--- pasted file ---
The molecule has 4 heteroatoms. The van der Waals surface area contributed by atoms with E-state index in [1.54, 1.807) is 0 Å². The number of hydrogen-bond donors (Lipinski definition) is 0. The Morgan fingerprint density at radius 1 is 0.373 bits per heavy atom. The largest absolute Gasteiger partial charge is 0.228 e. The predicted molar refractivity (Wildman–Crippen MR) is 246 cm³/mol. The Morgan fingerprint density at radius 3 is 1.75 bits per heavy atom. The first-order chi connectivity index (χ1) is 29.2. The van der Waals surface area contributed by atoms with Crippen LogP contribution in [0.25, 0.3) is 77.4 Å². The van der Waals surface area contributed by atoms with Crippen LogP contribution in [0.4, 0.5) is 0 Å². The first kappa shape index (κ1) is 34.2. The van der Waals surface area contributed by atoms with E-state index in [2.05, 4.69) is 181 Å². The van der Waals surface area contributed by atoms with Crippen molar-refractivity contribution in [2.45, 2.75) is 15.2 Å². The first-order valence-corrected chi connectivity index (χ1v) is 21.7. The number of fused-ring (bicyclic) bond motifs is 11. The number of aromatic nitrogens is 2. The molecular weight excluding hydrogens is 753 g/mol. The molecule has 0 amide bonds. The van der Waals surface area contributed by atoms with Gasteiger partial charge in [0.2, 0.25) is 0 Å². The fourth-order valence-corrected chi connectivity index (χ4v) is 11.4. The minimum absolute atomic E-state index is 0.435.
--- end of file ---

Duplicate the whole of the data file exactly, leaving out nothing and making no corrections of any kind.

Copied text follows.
The molecule has 4 heteroatoms. The van der Waals surface area contributed by atoms with E-state index in [1.54, 1.807) is 0 Å². The number of hydrogen-bond donors (Lipinski definition) is 0. The Morgan fingerprint density at radius 1 is 0.373 bits per heavy atom. The largest absolute Gasteiger partial charge is 0.228 e. The predicted molar refractivity (Wildman–Crippen MR) is 246 cm³/mol. The Morgan fingerprint density at radius 3 is 1.75 bits per heavy atom. The first-order chi connectivity index (χ1) is 29.2. The van der Waals surface area contributed by atoms with Crippen LogP contribution in [0.25, 0.3) is 77.4 Å². The van der Waals surface area contributed by atoms with Crippen LogP contribution in [0.4, 0.5) is 0 Å². The first kappa shape index (κ1) is 34.2. The van der Waals surface area contributed by atoms with E-state index in [2.05, 4.69) is 181 Å². The van der Waals surface area contributed by atoms with Crippen molar-refractivity contribution in [2.45, 2.75) is 15.2 Å². The first-order valence-corrected chi connectivity index (χ1v) is 21.7. The number of fused-ring (bicyclic) bond motifs is 11. The number of aromatic nitrogens is 2. The molecular weight excluding hydrogens is 753 g/mol. The molecule has 0 amide bonds. The van der Waals surface area contributed by atoms with Gasteiger partial charge in [0.2, 0.25) is 0 Å². The fourth-order valence-corrected chi connectivity index (χ4v) is 11.4. The minimum absolute atomic E-state index is 0.435.